Naturalism and Supernaturalism
By: The John Ankerberg Show
|By: Jim Virkler; ©2013|
The words nature, natural, naturalist, and naturalism are English terms sometimes surrounded by confusion. Nature refers to the physical world including plants, animals, landscape, and other features and products of the earth surrounding humankind. Natural denotes that which exists in or is caused by nature. A naturalist is a person versed in natural history, particularly zoology and botany.
If we replace the letter “t” in naturalist with the letter “m” in naturalism, confusion may enter the picture. Naturalism confers a substantially different meaning than may be conveyed in the terms nature, natural, and naturalist. The term naturalism connotes that nature is all there is; nothing exists beyond the natural world. The Stanford Encyclopedia of Philosophy claims early proponents of naturalism such as John Dewey “urged that reality is exhausted by nature…” Other sources state that “instead of using supernatural or spiritual explanations, naturalism focuses on explanations that come from the laws of nature.” To those with a scriptural worldview, such a belief comes with lots of baggage.
What then, is the conflict between naturalism and supernaturalism, if any? Naturalism states “nature is all there is.” Supernaturalism, in contrast, posits that God, the supernatural agent, may enter the realm of the natural to impact that realm. Our previous blog post proposed miracles as effects which contravene natural causes. However, we proposed that God is the Author and Creator of wondrous events in both spheres.
God is the Creator of everything. In the beginning, God authored the universal physical laws. These laws are governed by dozens of physical constants. They have applied since the creation event up until the present moment. Scientists have established the factual truth of these laws by multiple scientific experiments and observations.
Lest our readers lose interest in this discussion, we assert that the interaction of naturalism (“nature is all there is”) and supernaturalism (the essence of God and his occasional entry into our human realm) is a source of lively conflict between scientists whose science is fundamentally naturalistic and theistic scientists and laypersons who are willing to allow a supernaturalistic foot in the door of the discussion room. We respect the wonderful methods and discoveries of science, but our concern persists that naturalists and theists have constructed a dichotomy: Science investigates only the natural realm, we are vociferously counseled. The counselors’ voices have become so loud that the entry of “a divine foot in the door,” a caution offered by evolutionary biologist Richard Lewontin, is unacceptable even if our investigations signal such possibilities may be profitably investigated.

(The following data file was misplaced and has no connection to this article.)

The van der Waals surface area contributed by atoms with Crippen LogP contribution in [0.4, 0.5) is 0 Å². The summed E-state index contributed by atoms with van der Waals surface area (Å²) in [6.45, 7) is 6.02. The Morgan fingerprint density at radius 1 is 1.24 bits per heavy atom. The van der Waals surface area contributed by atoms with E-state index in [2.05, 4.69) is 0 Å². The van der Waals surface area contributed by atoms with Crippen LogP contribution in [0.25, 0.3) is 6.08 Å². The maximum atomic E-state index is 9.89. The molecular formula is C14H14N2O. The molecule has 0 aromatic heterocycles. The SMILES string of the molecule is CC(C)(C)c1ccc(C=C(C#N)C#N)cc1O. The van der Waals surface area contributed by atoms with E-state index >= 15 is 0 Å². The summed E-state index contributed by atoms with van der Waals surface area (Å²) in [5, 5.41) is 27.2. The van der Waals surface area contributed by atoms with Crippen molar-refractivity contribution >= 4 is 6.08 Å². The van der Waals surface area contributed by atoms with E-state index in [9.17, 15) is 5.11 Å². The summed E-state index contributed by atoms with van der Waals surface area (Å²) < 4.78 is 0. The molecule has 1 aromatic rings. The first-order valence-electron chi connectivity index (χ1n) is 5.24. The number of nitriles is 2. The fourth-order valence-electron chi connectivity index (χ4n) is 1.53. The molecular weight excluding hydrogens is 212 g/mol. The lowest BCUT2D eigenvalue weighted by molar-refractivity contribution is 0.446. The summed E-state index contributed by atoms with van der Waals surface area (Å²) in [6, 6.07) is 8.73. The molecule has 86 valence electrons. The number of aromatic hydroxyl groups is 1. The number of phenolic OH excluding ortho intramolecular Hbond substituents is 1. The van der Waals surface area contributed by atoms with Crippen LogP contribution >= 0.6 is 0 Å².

Many naturalistic scientists propose, as did paleontologist Stephen J. Gould (1941-2002), the idea of NOMA (non-overlapping magisteria)–that the two spheres of reality, naturalism and supernaturalism, be kept separate. If people choose to believe in the supernatural and miracles, that is their private matter and their beliefs should be respected, according to Gould. The effort of naturalistic scientists to disconnect the realm of the supernatural from the natural may promote their belief that the supernatural does not possess the same degree of reality as the natural.
Genesis 1 proclaims “In the beginning, God created the heavens and the earth.” He authored the natural world and provided laws which have persisted from the beginning and continue to the present. God has also authored the supernatural world. He supernaturally acts within the natural world on occasion, intervening within persisting natural laws. Either way, it is imperative to recognize that God created both natural and supernatural spheres. We discover unmistakable evidence that the Creator occasionally “re-entered” the sphere of cosmic existence to initiate miracles. Examples include new life forms appearing at the Cambrian Explosion, periodic initiation of other novel forms of life, including modern man, and performance of mighty biblical miracles.
Our blog consistently proposes that naturalistic evolution is a deficient explanation for the array of life present today on earth. Instead, we propose that God has supernaturally and miraculously intervened from time to time in geologic history. On the other hand, natural processes sustained by God, even though not miraculous, are evident in our daily lives. These processes are a source of wonder to be acknowledged by mankind created in the image of God. Most important is recognition that natural and supernatural realms are both elements of God’s created universe.